Going into the first sitting week of the year, then, we are already in semi-election mode. With the most likely election date being in October, that leaves around eight months for both sides of politics to try and maintain the giant furphy that somehow they can afford their election promises. It ain't so. Labor will have to borrow more, and the Coalition will have to cut more deeply than anyone wants. It's going to be a long eight months.

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Anonymous,

What do you think about banks keeping things off book? I suspect not very much after the GFC (Swan and Hockey's fiscal furphies, January 29).

Anonymous,

Yes all these non core promises aimed at winning votes on the one day event called the Federal Elections and then the winner becomes an elected dictator if it has an outright majority in seats can then do what it pleases during the next term (Swan and Hockey's fiscal furphies, January 29).
The NBN saga will be very interesting because presumably the spending could be turning into an asset which could be sold off just as Telsta was privatised not so many years ago, so the Libs might need to reconsider their plans to trash the $billions already spent on a potential saleable asset or continue with the ALP plan and then sell it off on completion?
Has anyone ever asked Malcolm Turnbull or his party my question?

Anonymous,

Has anybody else noticed the Labor MPs suggesting spending initiatives now that Swan has given up all hope of a surplus (Swan and Hockey's fiscal furphies, January 29). At least while Labor was promoting a surplus there was some hope for fiscal restraint. Now it wouldn't surprise me if the budget deficit blows out even further, especially when you consider the amount of spending that was pulled forward into last financial year or deferred into the future.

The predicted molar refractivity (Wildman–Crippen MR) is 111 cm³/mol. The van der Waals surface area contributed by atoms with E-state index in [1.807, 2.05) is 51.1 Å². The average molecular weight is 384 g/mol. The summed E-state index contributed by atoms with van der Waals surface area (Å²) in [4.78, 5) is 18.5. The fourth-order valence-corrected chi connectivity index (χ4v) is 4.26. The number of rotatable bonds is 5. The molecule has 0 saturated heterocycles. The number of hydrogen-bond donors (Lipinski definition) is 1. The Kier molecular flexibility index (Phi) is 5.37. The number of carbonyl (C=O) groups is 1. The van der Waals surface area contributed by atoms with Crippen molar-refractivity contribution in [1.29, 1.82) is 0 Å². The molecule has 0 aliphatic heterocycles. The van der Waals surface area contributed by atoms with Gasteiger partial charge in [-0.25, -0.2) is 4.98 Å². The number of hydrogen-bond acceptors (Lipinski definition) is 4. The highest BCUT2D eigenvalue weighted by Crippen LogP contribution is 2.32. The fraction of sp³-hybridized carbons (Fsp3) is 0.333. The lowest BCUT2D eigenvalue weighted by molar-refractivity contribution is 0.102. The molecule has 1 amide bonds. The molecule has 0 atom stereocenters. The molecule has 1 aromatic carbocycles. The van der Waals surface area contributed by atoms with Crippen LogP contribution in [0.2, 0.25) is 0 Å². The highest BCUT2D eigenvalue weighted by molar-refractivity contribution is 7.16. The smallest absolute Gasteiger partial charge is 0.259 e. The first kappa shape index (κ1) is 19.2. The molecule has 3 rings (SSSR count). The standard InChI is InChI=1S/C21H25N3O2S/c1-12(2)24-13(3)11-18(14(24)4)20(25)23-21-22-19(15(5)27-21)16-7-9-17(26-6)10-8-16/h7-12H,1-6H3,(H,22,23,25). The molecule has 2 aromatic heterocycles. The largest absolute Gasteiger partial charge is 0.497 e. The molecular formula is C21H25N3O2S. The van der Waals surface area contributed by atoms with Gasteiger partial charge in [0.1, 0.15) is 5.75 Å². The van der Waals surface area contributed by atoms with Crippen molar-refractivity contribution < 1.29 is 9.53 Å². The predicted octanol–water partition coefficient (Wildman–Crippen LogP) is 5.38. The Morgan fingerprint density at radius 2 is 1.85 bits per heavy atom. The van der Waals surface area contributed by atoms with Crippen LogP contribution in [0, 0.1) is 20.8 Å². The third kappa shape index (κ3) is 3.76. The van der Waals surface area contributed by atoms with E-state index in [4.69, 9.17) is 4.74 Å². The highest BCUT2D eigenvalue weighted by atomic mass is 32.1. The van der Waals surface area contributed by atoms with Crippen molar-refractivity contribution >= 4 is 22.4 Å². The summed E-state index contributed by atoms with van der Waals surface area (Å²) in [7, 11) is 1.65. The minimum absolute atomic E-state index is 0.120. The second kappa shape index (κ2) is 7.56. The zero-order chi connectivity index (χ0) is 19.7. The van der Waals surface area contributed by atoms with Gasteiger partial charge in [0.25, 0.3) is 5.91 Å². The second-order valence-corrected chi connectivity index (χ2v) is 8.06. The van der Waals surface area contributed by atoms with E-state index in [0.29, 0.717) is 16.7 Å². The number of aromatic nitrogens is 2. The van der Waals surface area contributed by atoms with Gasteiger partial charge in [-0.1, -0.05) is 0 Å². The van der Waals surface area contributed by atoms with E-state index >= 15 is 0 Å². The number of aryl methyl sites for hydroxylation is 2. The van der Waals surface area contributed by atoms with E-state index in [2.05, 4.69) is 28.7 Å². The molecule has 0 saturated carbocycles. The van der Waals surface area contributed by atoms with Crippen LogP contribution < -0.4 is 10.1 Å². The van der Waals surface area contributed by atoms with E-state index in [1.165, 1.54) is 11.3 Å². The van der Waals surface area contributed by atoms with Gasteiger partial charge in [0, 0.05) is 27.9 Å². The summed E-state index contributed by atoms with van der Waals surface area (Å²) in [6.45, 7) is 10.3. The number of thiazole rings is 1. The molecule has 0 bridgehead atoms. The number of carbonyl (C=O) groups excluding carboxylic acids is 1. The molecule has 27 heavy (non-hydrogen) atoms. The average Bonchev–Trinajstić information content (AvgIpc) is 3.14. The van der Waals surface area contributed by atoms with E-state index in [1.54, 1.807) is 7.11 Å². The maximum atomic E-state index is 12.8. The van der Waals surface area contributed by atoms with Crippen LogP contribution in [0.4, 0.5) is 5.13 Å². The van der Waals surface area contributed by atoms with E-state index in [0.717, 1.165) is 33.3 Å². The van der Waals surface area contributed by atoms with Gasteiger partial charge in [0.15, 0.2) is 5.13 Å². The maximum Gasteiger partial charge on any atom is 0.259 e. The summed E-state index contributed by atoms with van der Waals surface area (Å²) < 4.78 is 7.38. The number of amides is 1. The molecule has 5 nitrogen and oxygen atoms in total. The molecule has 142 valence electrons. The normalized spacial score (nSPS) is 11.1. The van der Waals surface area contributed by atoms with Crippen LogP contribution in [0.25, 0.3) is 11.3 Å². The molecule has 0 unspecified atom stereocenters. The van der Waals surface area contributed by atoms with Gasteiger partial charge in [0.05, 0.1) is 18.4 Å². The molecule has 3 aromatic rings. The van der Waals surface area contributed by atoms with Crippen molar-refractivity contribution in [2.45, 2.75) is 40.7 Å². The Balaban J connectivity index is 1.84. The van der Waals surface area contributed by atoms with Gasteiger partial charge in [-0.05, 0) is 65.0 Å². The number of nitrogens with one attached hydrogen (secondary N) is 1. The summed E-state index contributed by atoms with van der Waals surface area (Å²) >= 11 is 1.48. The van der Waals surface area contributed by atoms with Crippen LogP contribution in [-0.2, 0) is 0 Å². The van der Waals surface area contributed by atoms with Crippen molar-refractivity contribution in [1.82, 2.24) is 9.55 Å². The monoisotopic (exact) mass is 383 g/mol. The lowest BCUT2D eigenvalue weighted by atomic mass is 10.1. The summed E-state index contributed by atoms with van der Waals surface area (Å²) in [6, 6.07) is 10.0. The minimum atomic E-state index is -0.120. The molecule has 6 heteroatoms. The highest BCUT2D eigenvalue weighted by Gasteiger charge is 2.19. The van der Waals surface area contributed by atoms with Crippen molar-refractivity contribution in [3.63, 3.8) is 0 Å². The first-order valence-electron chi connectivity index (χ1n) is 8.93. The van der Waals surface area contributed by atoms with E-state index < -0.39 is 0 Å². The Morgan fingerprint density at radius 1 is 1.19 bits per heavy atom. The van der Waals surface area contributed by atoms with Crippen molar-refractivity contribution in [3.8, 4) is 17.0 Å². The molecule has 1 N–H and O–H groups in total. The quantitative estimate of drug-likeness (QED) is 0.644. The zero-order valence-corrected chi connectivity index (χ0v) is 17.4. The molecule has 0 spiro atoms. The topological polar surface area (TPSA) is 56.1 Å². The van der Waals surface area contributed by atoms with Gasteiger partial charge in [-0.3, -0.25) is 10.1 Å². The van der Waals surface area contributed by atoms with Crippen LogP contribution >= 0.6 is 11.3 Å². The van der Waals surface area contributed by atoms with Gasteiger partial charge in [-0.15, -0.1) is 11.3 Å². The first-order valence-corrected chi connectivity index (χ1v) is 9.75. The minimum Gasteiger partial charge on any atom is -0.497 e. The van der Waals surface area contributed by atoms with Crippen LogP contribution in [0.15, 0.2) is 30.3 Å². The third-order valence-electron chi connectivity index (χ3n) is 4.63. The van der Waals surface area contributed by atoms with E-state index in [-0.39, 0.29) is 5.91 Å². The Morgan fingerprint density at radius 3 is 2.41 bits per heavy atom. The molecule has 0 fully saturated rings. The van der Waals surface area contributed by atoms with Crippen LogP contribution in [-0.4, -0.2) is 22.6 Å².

Anonymous,

Well done on talking about the GDP potentially falling and talking about an Abbott hatchet job at the same time. It will be interesting to see how much the GST take has fallen in Qld since Newman swung away with his axe. Lower aggregate demand is bad for the economy not good for it (Swan and Hockey's fiscal furphies, January 29).

Anonymous,

Lower GDP also as another follow on effect, because a significant part of GDP is consumption, the amount of GST declines (Swan and Hockey's fiscal furphies, January 29). So more wining from States, more cuts of Public Servants. Increase pressure on Federal Budget as it as to fund the miserable Unemployment benefit. More cuts and around and around we go. Do any of our Politicians read History or Macroeconomics or are they all dumbed down Lawyers?

Anonymous,

Rob, spending cuts are staring Labor in the face, it's just that Labors socialist policies and union demands don't allow them to happen (Swan and Hockey's fiscal furphies, January 29).
The NBN for example, all "off budget",as they call it, items have to be paid for out of tax payer funds. Recouping these costs are long term and reliant on fees and charges leved on us for the service. Their early predictions indicate that the cost will not be much more than what we pay for the internet now, making the assumption that it is going to be a very long time before the network is in the black. My problem is the dictorial approach taken by this government. It's the NBN or nothing, forcing many Australians already facing economic hardship into more debt as they struggle to retain a facility that is part of the 21st century. The coalition policy basically retains fibre optic technology but offers an option of retaining copper wiring from node to home. All this at a fraction of the cost. Sure the speed won't be supersonic, as some have said, but will still be 10 times faster than what we already have.
Both the carbon tax and MRRT are costing tax payers, not generating revenue, as we were told. Changes to the "Fair Work" act and removal of union workplace dominance will free up business creating employment and productivity. Who knows Australia may once again become competitive.
As for those that are still complaining about our public service, it's time you woke up. Successive state Labor governments and our current commonwealth Labor government used the public service to keep unemployment figures down. These jobs didn't exist in the first place, consequently costing the Australian tax payer billions of dollars, as they bloated the service. We had to pay for these jobs, that were invented by a government that saw it's own vanity as more important than the welfare of Australians.